Herzog Speaks Loud, Clear in Deal : Angels: He trades prospects Kyle Abbott, Amaro to Phillies for Hayes, then decries Bonilla’s agent.
In acquiring Von Hayes from the Phillies Sunday, Whitey Herzog opened the winter meetings with a salvo of unmistakable messages.
Trading pitching prospect Kyle Abbott and outfielder Ruben Amaro in the first transaction here signaled the Angels’ senior vice president’s eagerness to deal. That extends to trading Chuck Finley if the Angels can’t sign the left-hander to a long-term contract.
Herzog said he is $3 million apart on an agreement with Finley’s agents, Randy and Alan Hendricks, for an amount Herzog said owners Gene and Jackie Autry “at the present time (are) not prepared” to spend.
“I’m shopping him right now,” Herzog said. “I don’t want to trade Chuck Finley . . . but I’ve sure as hell got to find out what I can get for Chuck Finley.”
Herzog also delivered an angry message to Dennis Gilbert, who represented Bobby Bonilla in talks that led to Bonilla’s spurning an Angel bid to sign a five-year, $29-million contract with the Mets. Declaring Gilbert “took our offer, which was the highest, and used it to get more money from everybody else,” Herzog said he would never again bargain with Gilbert.
That is significant, because Gilbert also represents free agent outfielder Danny Tartabull, in whom the Angels have expressed interest.
Herzog’s first trade since joining the Angels’ front office was another way to tell Gilbert the Angels don’t need Tartabull--and a warning to Wally Joyner, whose contract talks have stalled over disbursement of the $15.75 million he would receive in a four-year deal.
However, it appeared Sunday night that Joyner might reach agreement with the Kansas City Royals. Talks between them continued late Sunday; a source close to the negotiations said an agreement might be reached today.
Hayes, 33, can play right field, left field or first base, as can Tartabull. Lee Stevens, a left-handed power hitter who has been with the Angels for parts of the last two seasons, can play right field or first base.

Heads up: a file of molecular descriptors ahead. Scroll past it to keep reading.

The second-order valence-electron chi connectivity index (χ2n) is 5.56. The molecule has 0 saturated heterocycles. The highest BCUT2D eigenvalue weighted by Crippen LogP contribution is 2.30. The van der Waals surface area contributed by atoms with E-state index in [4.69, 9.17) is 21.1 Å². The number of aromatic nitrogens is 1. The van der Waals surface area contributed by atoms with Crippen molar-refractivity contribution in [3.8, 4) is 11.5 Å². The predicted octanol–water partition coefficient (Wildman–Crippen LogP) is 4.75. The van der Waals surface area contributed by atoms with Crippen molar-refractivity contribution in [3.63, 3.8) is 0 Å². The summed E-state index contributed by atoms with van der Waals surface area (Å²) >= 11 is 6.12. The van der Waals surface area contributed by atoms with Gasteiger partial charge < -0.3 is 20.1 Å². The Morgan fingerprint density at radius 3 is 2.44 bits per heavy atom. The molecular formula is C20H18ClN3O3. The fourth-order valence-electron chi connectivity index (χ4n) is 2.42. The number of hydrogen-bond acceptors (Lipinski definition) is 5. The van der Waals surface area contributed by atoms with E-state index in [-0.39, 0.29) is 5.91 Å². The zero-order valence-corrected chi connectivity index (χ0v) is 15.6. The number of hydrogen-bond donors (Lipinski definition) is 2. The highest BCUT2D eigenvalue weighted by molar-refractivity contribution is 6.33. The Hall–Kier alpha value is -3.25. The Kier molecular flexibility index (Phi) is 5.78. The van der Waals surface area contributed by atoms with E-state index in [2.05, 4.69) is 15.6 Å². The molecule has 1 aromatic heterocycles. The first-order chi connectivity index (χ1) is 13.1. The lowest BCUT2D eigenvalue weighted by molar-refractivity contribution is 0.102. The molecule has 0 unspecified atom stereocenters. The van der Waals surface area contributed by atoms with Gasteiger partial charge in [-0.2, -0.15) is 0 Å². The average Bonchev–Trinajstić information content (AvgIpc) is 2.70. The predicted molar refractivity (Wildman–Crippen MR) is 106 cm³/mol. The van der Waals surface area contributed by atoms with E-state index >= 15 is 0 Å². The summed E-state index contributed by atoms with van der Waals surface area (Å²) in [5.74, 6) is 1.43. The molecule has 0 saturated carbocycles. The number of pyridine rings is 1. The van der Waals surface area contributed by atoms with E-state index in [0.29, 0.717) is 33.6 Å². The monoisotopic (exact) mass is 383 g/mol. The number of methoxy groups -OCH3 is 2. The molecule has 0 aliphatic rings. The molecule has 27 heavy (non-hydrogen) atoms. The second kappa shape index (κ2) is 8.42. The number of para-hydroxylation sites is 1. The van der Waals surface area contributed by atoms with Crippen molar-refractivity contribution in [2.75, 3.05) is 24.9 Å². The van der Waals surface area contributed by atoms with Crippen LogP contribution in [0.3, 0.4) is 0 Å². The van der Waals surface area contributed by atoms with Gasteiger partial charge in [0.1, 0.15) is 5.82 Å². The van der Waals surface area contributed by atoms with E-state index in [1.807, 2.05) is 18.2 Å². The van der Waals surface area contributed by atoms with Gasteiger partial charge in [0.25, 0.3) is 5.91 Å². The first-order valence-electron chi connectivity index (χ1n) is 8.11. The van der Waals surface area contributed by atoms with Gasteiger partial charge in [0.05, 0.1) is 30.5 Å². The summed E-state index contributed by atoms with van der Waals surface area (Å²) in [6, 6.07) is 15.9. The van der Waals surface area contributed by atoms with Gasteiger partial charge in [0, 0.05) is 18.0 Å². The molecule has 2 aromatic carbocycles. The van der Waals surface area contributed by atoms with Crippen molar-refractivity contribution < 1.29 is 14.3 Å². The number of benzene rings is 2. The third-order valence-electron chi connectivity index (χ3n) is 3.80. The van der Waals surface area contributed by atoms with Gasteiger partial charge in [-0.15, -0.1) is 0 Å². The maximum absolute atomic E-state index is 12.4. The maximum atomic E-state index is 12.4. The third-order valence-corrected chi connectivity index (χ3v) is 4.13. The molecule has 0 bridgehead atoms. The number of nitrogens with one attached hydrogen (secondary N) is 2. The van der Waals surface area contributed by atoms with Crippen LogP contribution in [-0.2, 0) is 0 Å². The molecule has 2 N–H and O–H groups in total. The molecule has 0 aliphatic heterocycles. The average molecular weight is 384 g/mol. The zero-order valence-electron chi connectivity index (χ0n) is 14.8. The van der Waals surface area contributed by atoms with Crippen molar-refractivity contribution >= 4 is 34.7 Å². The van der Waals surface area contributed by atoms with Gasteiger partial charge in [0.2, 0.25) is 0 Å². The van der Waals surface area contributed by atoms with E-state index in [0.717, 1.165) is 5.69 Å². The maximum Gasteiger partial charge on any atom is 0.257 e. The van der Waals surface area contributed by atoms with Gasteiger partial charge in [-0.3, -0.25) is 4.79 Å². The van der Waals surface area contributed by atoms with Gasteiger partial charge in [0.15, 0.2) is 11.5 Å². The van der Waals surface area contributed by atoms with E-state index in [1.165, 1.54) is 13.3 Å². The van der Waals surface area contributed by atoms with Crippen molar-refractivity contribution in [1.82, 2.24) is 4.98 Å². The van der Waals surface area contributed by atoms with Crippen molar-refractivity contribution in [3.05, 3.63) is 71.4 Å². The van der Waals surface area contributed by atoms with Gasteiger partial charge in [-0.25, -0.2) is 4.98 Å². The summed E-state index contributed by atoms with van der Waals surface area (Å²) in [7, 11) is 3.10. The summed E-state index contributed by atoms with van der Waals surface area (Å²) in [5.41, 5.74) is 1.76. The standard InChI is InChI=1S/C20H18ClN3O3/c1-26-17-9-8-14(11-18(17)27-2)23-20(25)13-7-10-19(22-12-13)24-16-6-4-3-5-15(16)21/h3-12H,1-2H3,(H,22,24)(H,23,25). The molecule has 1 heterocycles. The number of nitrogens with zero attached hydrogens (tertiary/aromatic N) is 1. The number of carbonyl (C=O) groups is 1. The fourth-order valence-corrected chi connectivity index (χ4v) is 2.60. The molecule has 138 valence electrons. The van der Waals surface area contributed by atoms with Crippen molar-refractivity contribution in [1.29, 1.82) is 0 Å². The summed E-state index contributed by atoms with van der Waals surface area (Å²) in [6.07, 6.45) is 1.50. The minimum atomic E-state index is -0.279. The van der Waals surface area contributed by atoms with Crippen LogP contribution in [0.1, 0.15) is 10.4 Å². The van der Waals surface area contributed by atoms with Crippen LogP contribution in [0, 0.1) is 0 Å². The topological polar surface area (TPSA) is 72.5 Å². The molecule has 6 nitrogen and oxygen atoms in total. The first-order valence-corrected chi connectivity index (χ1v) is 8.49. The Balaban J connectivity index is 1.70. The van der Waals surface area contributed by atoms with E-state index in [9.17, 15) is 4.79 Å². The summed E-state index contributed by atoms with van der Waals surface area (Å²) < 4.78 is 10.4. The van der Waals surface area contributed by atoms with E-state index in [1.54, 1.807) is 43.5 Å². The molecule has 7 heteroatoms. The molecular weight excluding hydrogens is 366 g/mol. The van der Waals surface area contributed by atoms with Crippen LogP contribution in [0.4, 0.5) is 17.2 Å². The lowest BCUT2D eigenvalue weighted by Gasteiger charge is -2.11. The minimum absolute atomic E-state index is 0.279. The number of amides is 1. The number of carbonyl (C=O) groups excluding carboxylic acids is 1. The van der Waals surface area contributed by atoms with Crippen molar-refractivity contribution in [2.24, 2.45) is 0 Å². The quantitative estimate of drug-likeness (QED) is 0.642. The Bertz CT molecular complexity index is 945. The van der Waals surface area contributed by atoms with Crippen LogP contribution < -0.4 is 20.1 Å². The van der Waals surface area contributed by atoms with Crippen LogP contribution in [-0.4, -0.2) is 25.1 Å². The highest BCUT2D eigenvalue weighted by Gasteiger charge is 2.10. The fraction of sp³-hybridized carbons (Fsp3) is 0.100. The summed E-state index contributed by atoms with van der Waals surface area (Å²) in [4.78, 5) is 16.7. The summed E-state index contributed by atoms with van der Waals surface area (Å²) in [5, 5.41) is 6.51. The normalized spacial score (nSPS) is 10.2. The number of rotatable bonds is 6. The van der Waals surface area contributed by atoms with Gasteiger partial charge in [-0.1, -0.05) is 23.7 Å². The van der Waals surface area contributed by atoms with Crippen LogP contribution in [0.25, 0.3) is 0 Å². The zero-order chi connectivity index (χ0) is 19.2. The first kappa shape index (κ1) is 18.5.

“We don’t need (Tartabull and Joyner) quite as much,” Herzog said.
However, Herzog said he hasn’t ruled out signing Tartabull, who batted .316 for Kansas City last season with 31 home runs and 100 runs batted in and has said he wants to sign with a California team.
Herzog dismissed Gilbert with a flurry of invectives Sunday morning when Gilbert approached him in the coffee shop of the hotel where the meetings are being held, and Herzog later said he would be interested in Tartabull “only if he had another agent.”
He said of Gilbert, whom he has known since Herzog was the New York Mets’ director of player development and Gilbert was a Class A center fielder at Visalia, Calif., in the 1960s: “Our relationship right now is that S.O.B. lied. . . . I personally don’t feel Bonilla wanted to come West. He wanted to play in Philadelphia or the Eastern part of the U.S. . . .
“I will never, ever lay an offer on the table to a Dennis Gilbert player again. It won’t hurt the team, because if I’m interested in somebody and Dennis walks up and says, ‘Do you want Tartabull?’ I can say, ‘How much will he cost?’ I’ll never bargain with him again.”
Herzog’s anger was sparked by Gilbert’s assertion that Bonilla wanted to play for the Angels, and Gilbert’s contradictory action of calling the Phillies last Monday afternoon and telling them Bonilla would play in Philadelphia for a five-year, $28-million contract. Instead of calling Herzog after the Phillies said no, Gilbert called the Mets. “Why be nice to the little. . . ? He screwed us,” Herzog said.
Gilbert maintained Bonilla’s choice of the Phillies was “a late change of heart” and said he hoped to talk with Herzog soon. “Someone’s giving him information that’s not accurate, and he feels betrayed,” Gilbert said. “I was shocked because his facts are wrong, and we’ve been friends for a long time.”
Herzog spoke briefly Sunday with Michael Watkins and Barry Axelrod, who represent Joyner, but they remain stalemated. They have agreed on paying Joyner $4 million in 1992 and $5 million in 1993, but Joyner’s agents want a bonus of $1 million by Jan. 15, 1994, and a relatively lower salary in 1994, anticipating a lockout that would erode Joyner’s earnings that year. Herzog said Jackie Autry, wife of owner Gene Autry, authorized him to pay Joyner $9.5 million by Jan. 15, 1994, but she won’t accept a markedly lower salary in 1994. Complicating matters is the Autrys’ perceived antipathy toward Joyner.